by Daniel Ezralow
datespress review

Open, jointly written with his wife Arabella Holzbog, is a patchwork of small stories that attract audiences performing impressive routines, using multimedia, irony and humour, all in the name of pure entertainment. “An antidote to the complications in life”, as Ezralow himself declares. It is a spectacular tribute to creative freedom, to the cycle of life and to a reinterpretation of the dance theatre hits he has created, aimed at transporting the public into a new dimension where humour and intensity produce an explosive mix of amazing, creative imagination and on-stage emotion.

“Before calling the show Open, with Calvino in mind, I thought of Reconstruction, because we are continuously removing and rebuilding. But the title didn’t work, so my wife suggested Open: a word that, with its four, well-balanced letters contains a lot of energy. There are many reasons why I decided to call the show Open: the heart can be open, so can the mind, the eyes, and a window. Open means open to the world, to work, to business, to other people. You have to look at the present without hesitating, and do it with an open mind. Life is often heavy-going, but we have a lot of positive energy to help solve problems. The title refers to an opening that is cultural but also stylistic. I like to mix. My training isn’t classical, so no on-pointe; it’s not break dance either, so I don’t spin on my head very much. But I can use each one of these elements to communicate the appropriate mood.”

On the Open stage, in addition to a very simple set made up of four panels on which a series of visual paintings and cartoons in motion are projected, there are eight dancers from his American company who, in the numerous group sequences, as well as in the solos, smoothly combine neoclassical language and modern dance, enchanting the audience in a mix of surprises, fun, lightness and agility. In the choreography, there is a succession of different emotions and sensations, such as irony, pain, or hope, and then comes an ecological idea.

“In Open there’s a contrast between city and nature, where only nature can free man from the frenzy of life.

The common thread is that through the city I can reach nature. I believe that today young people have grown up with new values that we did not have, such as respect for ecology. I saw this with my son who, at the age of ten, had been following programs on innovative reforestation at his school in Los Angeles. They will save the world. My intention with this show is not to tell a story, the atmosphere is in fact rather abstract, but let the various elements combined create the story. For half the show the dancers are dressed, in the other half they are nude but painted. I was nineteen when I discovered that I could express myself and communicate with my body. After all, our language comes from the body, which is our instrument. Technique, on the other hand, is a means of expression; only the objectives differ”.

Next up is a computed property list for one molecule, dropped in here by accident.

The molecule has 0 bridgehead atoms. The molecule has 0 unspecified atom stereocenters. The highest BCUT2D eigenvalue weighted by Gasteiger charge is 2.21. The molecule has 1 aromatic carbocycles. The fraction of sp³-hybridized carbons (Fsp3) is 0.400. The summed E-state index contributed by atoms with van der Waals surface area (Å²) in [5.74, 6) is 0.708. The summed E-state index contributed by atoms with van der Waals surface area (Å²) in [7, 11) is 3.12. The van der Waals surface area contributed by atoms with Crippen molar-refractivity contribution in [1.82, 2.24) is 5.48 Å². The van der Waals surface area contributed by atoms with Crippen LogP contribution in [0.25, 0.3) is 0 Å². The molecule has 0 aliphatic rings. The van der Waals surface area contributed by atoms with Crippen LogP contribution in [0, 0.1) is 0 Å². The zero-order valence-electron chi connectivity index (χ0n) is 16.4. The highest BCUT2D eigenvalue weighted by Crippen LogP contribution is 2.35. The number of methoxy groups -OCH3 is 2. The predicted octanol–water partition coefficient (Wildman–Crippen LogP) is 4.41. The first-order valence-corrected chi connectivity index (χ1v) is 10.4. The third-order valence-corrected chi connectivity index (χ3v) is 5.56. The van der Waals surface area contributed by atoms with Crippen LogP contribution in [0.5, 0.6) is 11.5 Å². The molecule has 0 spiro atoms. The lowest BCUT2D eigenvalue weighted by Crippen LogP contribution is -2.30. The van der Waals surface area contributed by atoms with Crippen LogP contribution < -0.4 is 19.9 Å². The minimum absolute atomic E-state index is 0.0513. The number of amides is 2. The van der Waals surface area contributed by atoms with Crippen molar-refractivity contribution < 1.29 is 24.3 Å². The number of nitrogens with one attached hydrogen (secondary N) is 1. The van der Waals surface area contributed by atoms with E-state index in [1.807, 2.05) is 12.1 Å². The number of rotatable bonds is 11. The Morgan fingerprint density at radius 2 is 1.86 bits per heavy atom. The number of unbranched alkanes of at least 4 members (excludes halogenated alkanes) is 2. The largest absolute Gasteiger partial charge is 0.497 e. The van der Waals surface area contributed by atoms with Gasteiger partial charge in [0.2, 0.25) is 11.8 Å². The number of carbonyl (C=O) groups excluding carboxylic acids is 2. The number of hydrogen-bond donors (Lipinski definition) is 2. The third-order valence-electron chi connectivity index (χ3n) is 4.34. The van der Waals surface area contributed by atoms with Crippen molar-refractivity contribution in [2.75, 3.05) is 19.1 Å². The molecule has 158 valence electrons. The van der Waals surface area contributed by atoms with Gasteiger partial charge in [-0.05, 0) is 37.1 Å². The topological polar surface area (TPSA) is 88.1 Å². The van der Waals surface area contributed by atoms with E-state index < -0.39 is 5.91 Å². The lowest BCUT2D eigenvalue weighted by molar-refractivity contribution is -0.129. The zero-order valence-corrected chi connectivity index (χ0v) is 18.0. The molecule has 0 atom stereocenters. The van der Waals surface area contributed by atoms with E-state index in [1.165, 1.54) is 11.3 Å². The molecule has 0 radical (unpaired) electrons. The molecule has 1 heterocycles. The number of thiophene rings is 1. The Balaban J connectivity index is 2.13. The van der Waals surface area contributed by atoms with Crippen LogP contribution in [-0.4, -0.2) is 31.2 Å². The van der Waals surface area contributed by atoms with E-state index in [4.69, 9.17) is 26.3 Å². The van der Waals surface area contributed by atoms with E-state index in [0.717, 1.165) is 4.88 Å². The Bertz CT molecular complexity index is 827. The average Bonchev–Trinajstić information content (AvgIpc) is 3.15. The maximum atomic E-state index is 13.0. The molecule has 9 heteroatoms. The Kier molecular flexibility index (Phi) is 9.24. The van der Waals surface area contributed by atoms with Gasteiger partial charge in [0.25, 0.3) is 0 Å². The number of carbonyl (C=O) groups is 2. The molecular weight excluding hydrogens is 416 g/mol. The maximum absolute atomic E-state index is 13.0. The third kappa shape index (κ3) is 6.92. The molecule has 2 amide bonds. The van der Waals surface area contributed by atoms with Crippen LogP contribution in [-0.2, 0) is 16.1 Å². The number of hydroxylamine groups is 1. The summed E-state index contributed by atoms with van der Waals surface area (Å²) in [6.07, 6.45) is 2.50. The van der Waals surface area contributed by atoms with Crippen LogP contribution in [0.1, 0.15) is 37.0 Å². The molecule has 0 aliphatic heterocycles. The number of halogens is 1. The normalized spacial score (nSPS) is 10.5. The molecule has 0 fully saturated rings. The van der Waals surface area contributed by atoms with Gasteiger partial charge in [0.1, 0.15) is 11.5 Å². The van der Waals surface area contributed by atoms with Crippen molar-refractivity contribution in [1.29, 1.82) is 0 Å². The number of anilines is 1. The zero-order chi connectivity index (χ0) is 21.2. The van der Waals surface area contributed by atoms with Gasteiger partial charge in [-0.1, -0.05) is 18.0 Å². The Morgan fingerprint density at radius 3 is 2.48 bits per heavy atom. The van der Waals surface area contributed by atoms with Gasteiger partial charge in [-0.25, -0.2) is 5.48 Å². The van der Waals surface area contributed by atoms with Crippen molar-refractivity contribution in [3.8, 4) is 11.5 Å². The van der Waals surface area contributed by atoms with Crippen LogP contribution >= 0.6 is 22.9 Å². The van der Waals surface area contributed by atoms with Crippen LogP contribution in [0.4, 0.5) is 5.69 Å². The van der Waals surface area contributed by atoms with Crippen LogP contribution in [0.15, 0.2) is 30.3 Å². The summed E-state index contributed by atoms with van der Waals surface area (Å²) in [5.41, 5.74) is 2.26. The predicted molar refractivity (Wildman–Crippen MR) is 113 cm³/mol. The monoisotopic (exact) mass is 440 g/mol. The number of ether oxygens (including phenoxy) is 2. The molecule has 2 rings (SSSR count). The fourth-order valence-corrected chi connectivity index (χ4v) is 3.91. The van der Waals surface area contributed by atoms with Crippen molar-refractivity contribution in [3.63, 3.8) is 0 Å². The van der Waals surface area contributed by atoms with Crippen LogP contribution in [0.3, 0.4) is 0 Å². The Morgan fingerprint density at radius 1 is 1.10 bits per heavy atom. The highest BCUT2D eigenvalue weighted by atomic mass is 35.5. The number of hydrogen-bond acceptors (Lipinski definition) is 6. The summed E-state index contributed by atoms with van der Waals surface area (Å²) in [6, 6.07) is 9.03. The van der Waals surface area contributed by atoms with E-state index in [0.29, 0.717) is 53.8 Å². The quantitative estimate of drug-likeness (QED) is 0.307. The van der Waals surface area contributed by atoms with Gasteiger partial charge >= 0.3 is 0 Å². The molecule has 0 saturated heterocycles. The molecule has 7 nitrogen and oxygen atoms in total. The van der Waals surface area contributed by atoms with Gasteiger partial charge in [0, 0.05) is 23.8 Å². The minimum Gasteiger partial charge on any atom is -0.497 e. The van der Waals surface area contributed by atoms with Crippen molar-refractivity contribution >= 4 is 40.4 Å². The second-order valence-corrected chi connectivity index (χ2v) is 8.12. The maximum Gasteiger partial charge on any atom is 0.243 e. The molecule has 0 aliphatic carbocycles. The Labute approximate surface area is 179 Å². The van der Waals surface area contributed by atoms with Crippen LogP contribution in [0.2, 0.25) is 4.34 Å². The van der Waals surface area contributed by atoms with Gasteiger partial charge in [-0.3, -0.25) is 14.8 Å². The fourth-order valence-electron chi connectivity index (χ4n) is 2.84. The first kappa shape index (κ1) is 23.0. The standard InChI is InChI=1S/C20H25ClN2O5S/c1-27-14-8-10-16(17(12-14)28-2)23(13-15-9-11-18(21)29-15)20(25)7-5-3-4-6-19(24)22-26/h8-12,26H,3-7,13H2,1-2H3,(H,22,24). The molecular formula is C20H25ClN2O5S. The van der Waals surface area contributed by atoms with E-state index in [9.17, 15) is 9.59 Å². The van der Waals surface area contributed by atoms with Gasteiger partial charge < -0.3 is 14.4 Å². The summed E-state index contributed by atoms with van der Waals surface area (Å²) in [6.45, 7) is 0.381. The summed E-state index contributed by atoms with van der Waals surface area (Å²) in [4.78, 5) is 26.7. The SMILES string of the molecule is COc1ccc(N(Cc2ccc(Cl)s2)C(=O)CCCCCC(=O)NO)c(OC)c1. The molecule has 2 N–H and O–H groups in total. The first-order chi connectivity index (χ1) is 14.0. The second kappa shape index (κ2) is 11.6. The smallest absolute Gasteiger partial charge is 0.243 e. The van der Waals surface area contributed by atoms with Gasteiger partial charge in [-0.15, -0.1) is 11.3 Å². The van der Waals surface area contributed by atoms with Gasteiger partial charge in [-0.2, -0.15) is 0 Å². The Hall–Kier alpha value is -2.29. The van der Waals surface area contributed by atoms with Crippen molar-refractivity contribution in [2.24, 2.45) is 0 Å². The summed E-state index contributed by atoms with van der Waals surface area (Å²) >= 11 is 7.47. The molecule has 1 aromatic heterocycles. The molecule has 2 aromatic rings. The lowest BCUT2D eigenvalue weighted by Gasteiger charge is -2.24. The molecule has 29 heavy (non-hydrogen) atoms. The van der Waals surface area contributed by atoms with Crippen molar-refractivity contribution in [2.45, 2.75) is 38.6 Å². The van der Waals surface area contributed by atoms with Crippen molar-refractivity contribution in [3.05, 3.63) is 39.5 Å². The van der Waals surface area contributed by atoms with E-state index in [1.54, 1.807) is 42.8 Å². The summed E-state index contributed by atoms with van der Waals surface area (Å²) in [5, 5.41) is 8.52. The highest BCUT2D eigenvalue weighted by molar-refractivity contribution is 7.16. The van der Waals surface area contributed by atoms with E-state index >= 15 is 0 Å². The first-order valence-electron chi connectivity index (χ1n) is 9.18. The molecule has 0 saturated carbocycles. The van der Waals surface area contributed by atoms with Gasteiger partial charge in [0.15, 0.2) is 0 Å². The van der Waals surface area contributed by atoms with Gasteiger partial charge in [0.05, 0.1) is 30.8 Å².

In the 80s, with Momix and Iso, Ezralow brought renewal to contemporary dance making it playful, athletic, popular, also collaborating with rock stars like U2. With Open, on the other hand, he focuses on the classic.

“I’m a person who has dedicated his life to the creativity of movement in every space: classical stage, Broadway, television. For me the creative act is sacred and can stem from the most apparently pointless thing. In pursuing it, the cells in my body provoke a reaction that makes the work itself come alive. I can’t say where dance is going, simply because it’s much bigger than we are and for me it’s instinctive. The important thing is to be part of the here and now with one’s own experience, because it’s the spirit that changes. My dance is physicality, irony, lightness and lots of joy. I don’t want an audience that is bored, but people that are happy and convinced, so that when they leave the theater they take something with them that they’ve experienced with their eyes. I want to surprise them. So, for Open I chose classical music, something within everyone’s reach, like the Disney film “Fantasia”. I just chose the most traditional and well-known, such as Chopin’s Nocturnes and the most famous music by Rossini, Beethoven and Bach. They create a beautiful contrast. I think it’s a bit predictable nowadays to build a ballet on rock or electronic music or on classical music transformed into rock music.

Since the 80s a very strong link has been established between dance and pop-rock music. Musicians began entrusting choreographers with the videoclips for their songs, and dancers from the most important academies found themselves interpreting the Beatles. However, in my opinion, there’s nothing new in this. The novelty lies in seeing a jazz or hip-hop dancer dancing to Rossini’s William Tell overture. I am absolutely convinced that choreography can help young people get closer to classical music. Classical music today has a lot to say, in this sense it’s brand new. After all, what brings together classical dance, modern dance and hip hop is classical music. The artist always has to de-construct to reinvent himself, it’s fundamental for creativity and, at this stage in my life, I realize that classical music is very modern. Bach, for example, is crazy. If you listen to his music, then you find you don’t even like rock anymore.”

Ezralow sees no big difference in the way Italian and American dancers are trained.

“More than nationality, what emerges in their training is how they started out, that is, whether a dancer started on television, or in the theatre, or on the street for fun, and then was advised to do a course. Once dancers in Italy didn’t understand the teachings of Martha Graham, today everyone knows the importance of contraction and knows that every movement starts from the center of the body”.

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